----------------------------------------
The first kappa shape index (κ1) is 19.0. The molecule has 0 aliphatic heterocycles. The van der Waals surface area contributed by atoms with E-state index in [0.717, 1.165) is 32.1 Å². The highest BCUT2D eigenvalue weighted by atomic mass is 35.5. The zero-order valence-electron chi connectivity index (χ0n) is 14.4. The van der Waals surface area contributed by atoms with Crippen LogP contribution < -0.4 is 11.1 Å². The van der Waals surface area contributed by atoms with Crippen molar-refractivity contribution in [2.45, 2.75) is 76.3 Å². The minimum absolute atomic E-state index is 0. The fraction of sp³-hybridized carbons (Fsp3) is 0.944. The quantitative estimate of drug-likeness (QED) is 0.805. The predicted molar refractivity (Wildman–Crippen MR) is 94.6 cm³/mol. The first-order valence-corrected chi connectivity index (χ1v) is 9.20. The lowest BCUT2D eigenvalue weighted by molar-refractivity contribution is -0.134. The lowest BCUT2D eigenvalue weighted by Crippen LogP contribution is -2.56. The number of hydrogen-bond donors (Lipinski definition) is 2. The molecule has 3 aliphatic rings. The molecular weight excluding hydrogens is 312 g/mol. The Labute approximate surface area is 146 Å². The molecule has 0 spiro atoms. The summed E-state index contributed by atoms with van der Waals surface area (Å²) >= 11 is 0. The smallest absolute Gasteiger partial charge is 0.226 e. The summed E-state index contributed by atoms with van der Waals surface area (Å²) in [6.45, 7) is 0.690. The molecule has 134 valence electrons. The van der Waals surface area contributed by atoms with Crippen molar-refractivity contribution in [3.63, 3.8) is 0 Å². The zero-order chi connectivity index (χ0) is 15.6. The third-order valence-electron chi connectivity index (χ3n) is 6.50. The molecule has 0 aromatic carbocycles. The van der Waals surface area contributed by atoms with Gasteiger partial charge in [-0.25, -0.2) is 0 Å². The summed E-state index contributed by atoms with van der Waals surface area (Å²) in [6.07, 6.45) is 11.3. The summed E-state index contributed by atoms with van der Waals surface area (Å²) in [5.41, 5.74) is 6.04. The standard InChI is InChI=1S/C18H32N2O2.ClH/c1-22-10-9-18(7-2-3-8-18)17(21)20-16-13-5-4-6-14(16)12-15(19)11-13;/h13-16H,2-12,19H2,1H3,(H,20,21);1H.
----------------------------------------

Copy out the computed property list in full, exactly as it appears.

The first kappa shape index (κ1) is 19.0. The molecule has 0 aliphatic heterocycles. The van der Waals surface area contributed by atoms with E-state index in [0.717, 1.165) is 32.1 Å². The highest BCUT2D eigenvalue weighted by atomic mass is 35.5. The zero-order valence-electron chi connectivity index (χ0n) is 14.4. The van der Waals surface area contributed by atoms with Crippen LogP contribution < -0.4 is 11.1 Å². The van der Waals surface area contributed by atoms with Crippen molar-refractivity contribution in [2.45, 2.75) is 76.3 Å². The minimum absolute atomic E-state index is 0. The fraction of sp³-hybridized carbons (Fsp3) is 0.944. The quantitative estimate of drug-likeness (QED) is 0.805. The predicted molar refractivity (Wildman–Crippen MR) is 94.6 cm³/mol. The first-order valence-corrected chi connectivity index (χ1v) is 9.20. The lowest BCUT2D eigenvalue weighted by molar-refractivity contribution is -0.134. The lowest BCUT2D eigenvalue weighted by Crippen LogP contribution is -2.56. The number of hydrogen-bond donors (Lipinski definition) is 2. The molecule has 3 aliphatic rings. The molecular weight excluding hydrogens is 312 g/mol. The Labute approximate surface area is 146 Å². The molecule has 0 spiro atoms. The summed E-state index contributed by atoms with van der Waals surface area (Å²) >= 11 is 0. The smallest absolute Gasteiger partial charge is 0.226 e. The summed E-state index contributed by atoms with van der Waals surface area (Å²) in [6.45, 7) is 0.690. The molecule has 134 valence electrons. The van der Waals surface area contributed by atoms with Crippen molar-refractivity contribution in [3.63, 3.8) is 0 Å². The zero-order chi connectivity index (χ0) is 15.6. The third-order valence-electron chi connectivity index (χ3n) is 6.50. The molecule has 0 aromatic carbocycles. The van der Waals surface area contributed by atoms with Gasteiger partial charge in [-0.25, -0.2) is 0 Å². The summed E-state index contributed by atoms with van der Waals surface area (Å²) in [6.07, 6.45) is 11.3. The summed E-state index contributed by atoms with van der Waals surface area (Å²) in [5.41, 5.74) is 6.04. The standard InChI is InChI=1S/C18H32N2O2.ClH/c1-22-10-9-18(7-2-3-8-18)17(21)20-16-13-5-4-6-14(16)12-15(19)11-13;/h13-16H,2-12,19H2,1H3,(H,20,21);1H.